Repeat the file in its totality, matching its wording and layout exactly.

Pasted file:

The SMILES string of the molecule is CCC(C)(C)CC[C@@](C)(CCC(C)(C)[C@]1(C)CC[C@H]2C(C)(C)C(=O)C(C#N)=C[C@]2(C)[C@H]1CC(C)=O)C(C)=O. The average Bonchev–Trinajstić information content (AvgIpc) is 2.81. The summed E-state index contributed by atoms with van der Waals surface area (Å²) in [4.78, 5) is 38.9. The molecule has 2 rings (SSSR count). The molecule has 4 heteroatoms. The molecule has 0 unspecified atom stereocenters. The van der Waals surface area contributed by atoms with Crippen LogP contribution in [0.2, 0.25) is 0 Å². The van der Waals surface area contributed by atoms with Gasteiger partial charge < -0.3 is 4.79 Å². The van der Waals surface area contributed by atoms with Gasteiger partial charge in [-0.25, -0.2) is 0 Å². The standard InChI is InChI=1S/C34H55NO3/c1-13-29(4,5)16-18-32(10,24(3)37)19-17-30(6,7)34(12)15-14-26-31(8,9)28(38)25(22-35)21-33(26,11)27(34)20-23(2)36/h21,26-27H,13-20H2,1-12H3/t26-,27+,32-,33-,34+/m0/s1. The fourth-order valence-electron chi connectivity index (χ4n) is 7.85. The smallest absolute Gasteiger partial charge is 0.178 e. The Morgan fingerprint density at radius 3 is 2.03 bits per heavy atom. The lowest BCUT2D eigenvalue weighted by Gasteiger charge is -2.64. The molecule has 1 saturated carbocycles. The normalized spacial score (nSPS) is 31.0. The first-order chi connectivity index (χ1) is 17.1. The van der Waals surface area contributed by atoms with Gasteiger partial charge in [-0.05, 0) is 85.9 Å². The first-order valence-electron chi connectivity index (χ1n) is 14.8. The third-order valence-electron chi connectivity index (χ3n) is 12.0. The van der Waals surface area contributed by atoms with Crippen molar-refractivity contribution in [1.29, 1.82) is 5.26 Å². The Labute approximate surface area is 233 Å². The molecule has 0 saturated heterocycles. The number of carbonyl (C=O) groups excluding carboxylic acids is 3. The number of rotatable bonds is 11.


The SMILES string of the molecule is CCC(C)(C)CC[C@@](C)(CCC(C)(C)[C@]1(C)CC[C@H]2C(C)(C)C(=O)C(C#N)=C[C@]2(C)[C@H]1CC(C)=O)C(C)=O. The average Bonchev–Trinajstić information content (AvgIpc) is 2.81. The summed E-state index contributed by atoms with van der Waals surface area (Å²) in [4.78, 5) is 38.9. The molecule has 2 rings (SSSR count). The molecule has 4 heteroatoms. The molecule has 0 unspecified atom stereocenters. The van der Waals surface area contributed by atoms with Crippen LogP contribution in [0.2, 0.25) is 0 Å². The van der Waals surface area contributed by atoms with Gasteiger partial charge < -0.3 is 4.79 Å². The van der Waals surface area contributed by atoms with Gasteiger partial charge in [-0.25, -0.2) is 0 Å². The standard InChI is InChI=1S/C34H55NO3/c1-13-29(4,5)16-18-32(10,24(3)37)19-17-30(6,7)34(12)15-14-26-31(8,9)28(38)25(22-35)21-33(26,11)27(34)20-23(2)36/h21,26-27H,13-20H2,1-12H3/t26-,27+,32-,33-,34+/m0/s1. The fourth-order valence-electron chi connectivity index (χ4n) is 7.85. The smallest absolute Gasteiger partial charge is 0.178 e. The Morgan fingerprint density at radius 3 is 2.03 bits per heavy atom. The lowest BCUT2D eigenvalue weighted by Gasteiger charge is -2.64. The molecule has 1 saturated carbocycles. The normalized spacial score (nSPS) is 31.0. The first-order chi connectivity index (χ1) is 17.1. The van der Waals surface area contributed by atoms with Gasteiger partial charge in [-0.05, 0) is 85.9 Å². The first-order valence-electron chi connectivity index (χ1n) is 14.8. The third-order valence-electron chi connectivity index (χ3n) is 12.0. The van der Waals surface area contributed by atoms with Crippen molar-refractivity contribution in [1.29, 1.82) is 5.26 Å². The Labute approximate surface area is 233 Å². The molecule has 0 saturated heterocycles. The number of carbonyl (C=O) groups excluding carboxylic acids is 3. The number of rotatable bonds is 11.